Much of the information in this answer is adapted from this excellent forum post
In the generic sense
A jackshaft refers to an intermediate shaft that transmits rotation/power from one shaft to another. Per Wikipedia:
A jackshaft, also called a countershaft, is a common mechanical design component used to transfer or synchronize rotational force in a machine. A jackshaft is often just a short stub with supporting bearings on the ends and two pulleys, gears, or cranks attached to it. In general, a jackshaft is any shaft that is used as an intermediary transmitting power from a driving shaft to a driven shaft.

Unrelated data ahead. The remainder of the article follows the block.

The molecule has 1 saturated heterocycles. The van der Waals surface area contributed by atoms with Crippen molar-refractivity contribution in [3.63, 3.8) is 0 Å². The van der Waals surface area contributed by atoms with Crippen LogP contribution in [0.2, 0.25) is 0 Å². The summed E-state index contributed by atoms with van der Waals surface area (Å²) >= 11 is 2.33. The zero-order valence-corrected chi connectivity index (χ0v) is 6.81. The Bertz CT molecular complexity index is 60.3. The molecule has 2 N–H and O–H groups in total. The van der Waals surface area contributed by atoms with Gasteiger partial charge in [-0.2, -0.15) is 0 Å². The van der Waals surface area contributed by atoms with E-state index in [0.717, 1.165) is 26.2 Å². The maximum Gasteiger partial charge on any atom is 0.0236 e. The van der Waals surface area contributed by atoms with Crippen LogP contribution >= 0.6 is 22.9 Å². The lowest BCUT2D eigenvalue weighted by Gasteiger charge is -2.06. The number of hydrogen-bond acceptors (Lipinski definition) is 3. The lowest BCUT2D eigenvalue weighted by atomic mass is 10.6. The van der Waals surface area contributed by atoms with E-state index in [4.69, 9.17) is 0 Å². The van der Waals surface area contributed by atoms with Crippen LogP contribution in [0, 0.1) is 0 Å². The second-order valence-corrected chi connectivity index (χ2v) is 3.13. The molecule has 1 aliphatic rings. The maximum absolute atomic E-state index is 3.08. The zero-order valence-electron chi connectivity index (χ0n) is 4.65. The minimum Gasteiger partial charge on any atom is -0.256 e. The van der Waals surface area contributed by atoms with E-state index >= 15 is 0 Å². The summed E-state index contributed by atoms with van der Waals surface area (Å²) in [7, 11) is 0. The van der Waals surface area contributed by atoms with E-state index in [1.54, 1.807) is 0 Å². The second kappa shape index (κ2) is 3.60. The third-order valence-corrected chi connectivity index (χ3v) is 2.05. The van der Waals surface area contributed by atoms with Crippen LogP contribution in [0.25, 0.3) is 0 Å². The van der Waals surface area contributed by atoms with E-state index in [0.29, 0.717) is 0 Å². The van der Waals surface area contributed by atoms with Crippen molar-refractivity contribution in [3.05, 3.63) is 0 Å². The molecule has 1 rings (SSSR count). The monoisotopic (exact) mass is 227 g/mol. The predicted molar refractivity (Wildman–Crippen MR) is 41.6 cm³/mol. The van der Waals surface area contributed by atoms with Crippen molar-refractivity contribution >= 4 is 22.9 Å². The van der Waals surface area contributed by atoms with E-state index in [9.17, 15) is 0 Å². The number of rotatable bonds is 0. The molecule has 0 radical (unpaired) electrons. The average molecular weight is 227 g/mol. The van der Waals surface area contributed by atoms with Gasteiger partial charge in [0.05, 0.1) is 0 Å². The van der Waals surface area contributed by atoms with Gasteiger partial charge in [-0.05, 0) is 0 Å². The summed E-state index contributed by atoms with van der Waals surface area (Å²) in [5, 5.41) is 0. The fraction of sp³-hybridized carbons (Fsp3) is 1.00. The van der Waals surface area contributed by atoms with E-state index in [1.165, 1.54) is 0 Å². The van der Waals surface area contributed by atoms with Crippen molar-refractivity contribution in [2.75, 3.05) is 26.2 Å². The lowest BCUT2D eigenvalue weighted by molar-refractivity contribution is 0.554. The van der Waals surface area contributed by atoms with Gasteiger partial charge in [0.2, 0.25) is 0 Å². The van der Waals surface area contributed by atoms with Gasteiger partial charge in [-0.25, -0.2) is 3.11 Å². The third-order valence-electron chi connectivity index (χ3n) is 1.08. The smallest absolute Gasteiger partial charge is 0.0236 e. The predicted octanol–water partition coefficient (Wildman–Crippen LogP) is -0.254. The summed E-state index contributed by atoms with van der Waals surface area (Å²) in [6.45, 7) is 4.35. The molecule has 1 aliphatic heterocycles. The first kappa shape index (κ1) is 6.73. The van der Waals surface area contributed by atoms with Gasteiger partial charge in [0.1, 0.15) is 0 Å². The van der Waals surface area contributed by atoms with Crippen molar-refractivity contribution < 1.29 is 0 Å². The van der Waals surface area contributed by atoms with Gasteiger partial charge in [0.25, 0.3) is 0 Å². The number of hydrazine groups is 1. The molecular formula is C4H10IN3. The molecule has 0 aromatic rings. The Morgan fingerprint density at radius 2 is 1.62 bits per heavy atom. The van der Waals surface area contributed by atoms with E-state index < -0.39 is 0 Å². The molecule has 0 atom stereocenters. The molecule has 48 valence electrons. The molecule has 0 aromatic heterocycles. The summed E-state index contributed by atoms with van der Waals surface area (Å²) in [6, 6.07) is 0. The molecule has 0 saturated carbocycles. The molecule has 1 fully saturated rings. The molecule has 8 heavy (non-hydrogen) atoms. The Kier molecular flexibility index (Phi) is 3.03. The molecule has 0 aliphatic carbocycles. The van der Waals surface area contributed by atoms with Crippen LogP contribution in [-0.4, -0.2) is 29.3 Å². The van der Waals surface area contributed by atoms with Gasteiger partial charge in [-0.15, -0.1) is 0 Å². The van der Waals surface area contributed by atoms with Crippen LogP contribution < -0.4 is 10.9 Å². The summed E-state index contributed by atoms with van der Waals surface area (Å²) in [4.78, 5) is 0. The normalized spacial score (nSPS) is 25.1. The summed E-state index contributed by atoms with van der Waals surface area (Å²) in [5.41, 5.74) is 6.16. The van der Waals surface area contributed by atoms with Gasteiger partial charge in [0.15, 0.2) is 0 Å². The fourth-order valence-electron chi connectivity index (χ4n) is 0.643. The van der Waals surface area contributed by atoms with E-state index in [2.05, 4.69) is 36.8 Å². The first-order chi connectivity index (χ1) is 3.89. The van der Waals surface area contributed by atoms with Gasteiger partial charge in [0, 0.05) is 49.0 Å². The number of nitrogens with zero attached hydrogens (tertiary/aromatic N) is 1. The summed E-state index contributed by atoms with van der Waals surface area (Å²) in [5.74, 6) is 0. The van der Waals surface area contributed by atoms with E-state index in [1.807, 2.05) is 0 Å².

On the 4.0L Cologne SOHC
This particular engine is adapted from an overhead-valvetrain (OHV) design, where a single camshaft actuates pushrods that control valve timing.
As overhead-camshafts make the single camshaft used for the pushrod-engine redundant, designers decided to replace it with a "blank" shaft (jackshaft) that would then transmit rotation from the crankshaft to the rotation via timing chains.
This parts diagram is very useful in describing this rather quirky configuration. The jackshaft is in the middle of the V; the timing chains (Left Hand Front Cassette, Right Hand Rear Cassette) connect it to the camshafts for each bank; the jackshaft is chain-driven off the crankshaft.